The unseen haggis

An arsonist in Glasgow accidentally sets himself ablaze. In hospital he is fed only haggis, neeps and tatties for breakfast, lunch and supper. Upon asking about his bizarre diet, the head nurse says: “Well, sir, this is

the Burns Unit.” Ba-boom. Thanks, I’m here all week.

Yes, last Friday was Burns Night, a celebration of Scottish poetry and the noble haggis. Last week’s media featured shocking news (admittedly not very near the front pages) that haggis exports were down due to a shortage of butchers and restrictions on offal imports from Britain. The anti-haggis sentiment I encounter has much to do with that word: ‘offal’. People don’t like it. And unless you grow up with it, a product made of sheep’s heart, liver and lungs, all stuffed into its stomach and then boiled, is unlikely to challenge turkey twizzlers and big-macs for mass appeal.

The odd thing is that most processed meat (burgers; doner kebabs; pieces of poultry shaped like dinosaurs and impossibly pink sausages) can probably only aspire to the dizzy heights of hearts and lungs. There’s a good chance they’re made of finely minced ear, snout, foot and face of cow/pig/horse/sheep. Most of us know this yet few of us seem to mind. So why the popular prejudice against haggis (or tripe, or foreign delicacies like sheep’s eye)?

Here’s a theory. It is not the ingredients that we object to. It’s their brazenness in admitting that they’re made of bits of animal we’ve decided aren’t good enough for us.

We prefer unpleasant truth to stay politely hidden. Tell a story about wringing the neck of a chicken for the pot or slaughtering a sheep by cutting its throat and watch the faces around you. Suggest that every meat-eater has a go at killing at least one of the thousands of animals we will eat throughout our lives. The word ‘barbaric’ will come up.

We prefer to think that meat grows in fillets, under cellophane. We hate to be reminded that there is anything messy, ugly or sacrificial in the process. And that’s not just painfully childish, it’s dangerous. By living in the bland, sanitized world that supermarkets try to convince us is reality, we’re not just being the grown-up equivalent of kids who can’t watch the end of Bambi or Old Yeller in case we cry, we’re sticking our fingers in our ears and refusing to hear God’s call to be good stewards.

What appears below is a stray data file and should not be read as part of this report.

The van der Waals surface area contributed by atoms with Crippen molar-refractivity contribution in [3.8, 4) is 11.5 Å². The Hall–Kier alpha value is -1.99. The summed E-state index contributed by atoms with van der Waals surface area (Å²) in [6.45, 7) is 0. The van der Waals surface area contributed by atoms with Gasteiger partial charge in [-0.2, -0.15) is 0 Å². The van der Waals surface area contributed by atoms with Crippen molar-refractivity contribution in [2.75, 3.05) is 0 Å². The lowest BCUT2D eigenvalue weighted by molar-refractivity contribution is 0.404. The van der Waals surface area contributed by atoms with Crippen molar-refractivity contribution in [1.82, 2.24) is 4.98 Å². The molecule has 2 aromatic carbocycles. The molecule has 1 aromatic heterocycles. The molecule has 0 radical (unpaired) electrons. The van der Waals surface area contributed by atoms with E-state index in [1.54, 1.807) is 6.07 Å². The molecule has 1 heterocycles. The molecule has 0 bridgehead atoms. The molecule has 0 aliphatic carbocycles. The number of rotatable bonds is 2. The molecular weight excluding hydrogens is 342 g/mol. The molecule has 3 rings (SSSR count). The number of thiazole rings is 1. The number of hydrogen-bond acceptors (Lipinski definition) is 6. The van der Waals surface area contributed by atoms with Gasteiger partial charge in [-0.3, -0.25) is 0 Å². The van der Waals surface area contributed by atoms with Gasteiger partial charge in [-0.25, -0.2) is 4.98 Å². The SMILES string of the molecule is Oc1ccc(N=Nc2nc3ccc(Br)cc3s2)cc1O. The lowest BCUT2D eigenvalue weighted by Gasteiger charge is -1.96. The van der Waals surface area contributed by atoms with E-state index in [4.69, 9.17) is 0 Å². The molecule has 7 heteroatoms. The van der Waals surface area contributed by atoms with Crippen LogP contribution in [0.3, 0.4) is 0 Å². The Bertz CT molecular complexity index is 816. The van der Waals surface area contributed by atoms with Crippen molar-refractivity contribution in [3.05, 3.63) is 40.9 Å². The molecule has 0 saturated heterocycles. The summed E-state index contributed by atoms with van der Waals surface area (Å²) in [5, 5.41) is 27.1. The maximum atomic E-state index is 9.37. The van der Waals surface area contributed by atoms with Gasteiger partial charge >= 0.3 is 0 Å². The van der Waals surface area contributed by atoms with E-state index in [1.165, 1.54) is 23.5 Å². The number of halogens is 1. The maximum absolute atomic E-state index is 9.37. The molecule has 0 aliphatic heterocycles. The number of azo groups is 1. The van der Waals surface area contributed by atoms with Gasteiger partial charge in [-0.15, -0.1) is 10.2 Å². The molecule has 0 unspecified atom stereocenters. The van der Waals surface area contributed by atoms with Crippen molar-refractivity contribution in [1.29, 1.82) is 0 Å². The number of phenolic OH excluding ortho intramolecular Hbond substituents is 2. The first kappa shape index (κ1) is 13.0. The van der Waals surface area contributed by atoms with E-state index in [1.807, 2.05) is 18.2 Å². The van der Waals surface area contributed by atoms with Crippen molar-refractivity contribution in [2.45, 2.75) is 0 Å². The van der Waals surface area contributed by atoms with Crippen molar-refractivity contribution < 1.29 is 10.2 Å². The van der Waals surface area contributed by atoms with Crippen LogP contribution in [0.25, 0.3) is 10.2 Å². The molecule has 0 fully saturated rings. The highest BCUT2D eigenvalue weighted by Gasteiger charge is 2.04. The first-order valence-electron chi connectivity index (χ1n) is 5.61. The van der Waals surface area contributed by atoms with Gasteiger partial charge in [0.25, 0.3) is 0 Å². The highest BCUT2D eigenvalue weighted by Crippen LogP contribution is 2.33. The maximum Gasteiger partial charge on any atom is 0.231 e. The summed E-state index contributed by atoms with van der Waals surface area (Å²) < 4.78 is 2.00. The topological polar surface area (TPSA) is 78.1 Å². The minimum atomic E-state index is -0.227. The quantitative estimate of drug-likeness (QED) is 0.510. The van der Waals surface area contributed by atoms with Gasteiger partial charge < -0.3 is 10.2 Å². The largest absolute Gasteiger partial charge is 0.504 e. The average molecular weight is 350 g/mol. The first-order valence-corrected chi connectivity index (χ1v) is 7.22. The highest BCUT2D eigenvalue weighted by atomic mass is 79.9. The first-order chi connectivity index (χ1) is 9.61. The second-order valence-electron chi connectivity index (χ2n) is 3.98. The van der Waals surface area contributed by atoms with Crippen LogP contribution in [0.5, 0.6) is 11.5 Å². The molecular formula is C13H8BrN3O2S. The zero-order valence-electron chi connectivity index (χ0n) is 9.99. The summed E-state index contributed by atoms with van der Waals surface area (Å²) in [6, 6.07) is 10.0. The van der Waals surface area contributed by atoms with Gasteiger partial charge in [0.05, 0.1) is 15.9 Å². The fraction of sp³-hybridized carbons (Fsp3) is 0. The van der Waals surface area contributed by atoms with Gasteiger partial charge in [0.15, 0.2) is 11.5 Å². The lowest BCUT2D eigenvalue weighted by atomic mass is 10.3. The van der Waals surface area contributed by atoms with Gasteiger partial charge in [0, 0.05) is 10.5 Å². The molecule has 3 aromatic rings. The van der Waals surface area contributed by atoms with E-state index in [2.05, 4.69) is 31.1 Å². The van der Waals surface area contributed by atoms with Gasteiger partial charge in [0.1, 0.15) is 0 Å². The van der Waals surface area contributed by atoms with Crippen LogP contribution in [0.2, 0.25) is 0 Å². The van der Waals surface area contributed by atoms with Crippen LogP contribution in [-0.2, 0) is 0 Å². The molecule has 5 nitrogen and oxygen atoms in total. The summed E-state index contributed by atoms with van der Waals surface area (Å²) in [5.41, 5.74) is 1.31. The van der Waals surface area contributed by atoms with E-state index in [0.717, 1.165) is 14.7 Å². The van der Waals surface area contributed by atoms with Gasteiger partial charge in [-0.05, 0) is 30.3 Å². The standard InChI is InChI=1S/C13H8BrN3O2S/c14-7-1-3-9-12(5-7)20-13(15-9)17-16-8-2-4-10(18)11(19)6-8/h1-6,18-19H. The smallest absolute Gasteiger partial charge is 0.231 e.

If you never make the connection between the meat you eat and the animal it comes from, how will you ever value it as a gift from God’s creation? And if you cannot see it as that, how will you care, that the amount you’re consuming means that forests are being cut down to create grazing for your food? If you cannot acknowledge that something had to die to feed you today, how could you care that while you throw food away, others are hungry?

Distance from the source of things, from meat to oil and all the manufactured goods in-between, enables us to pretend we have no duties, just rights. We can talk about ‘low levels of poverty’ without blushing, only if we assume that only our country matters and those producing our goods elsewhere on slave wages do not count because we do not see them. We can create ‘solutions’ little better than our problems (electric cars whose electricity comes from burning coal; ‘clean’ nuclear power distanced from us by time, leaving toxic waste for our grandchildren) only if our vision is so radically limited we only ever look at ourselves. But if we think continuing to keep things out of sight is a viable solution, we truly are out of our minds.

This is a work of pure genuis:


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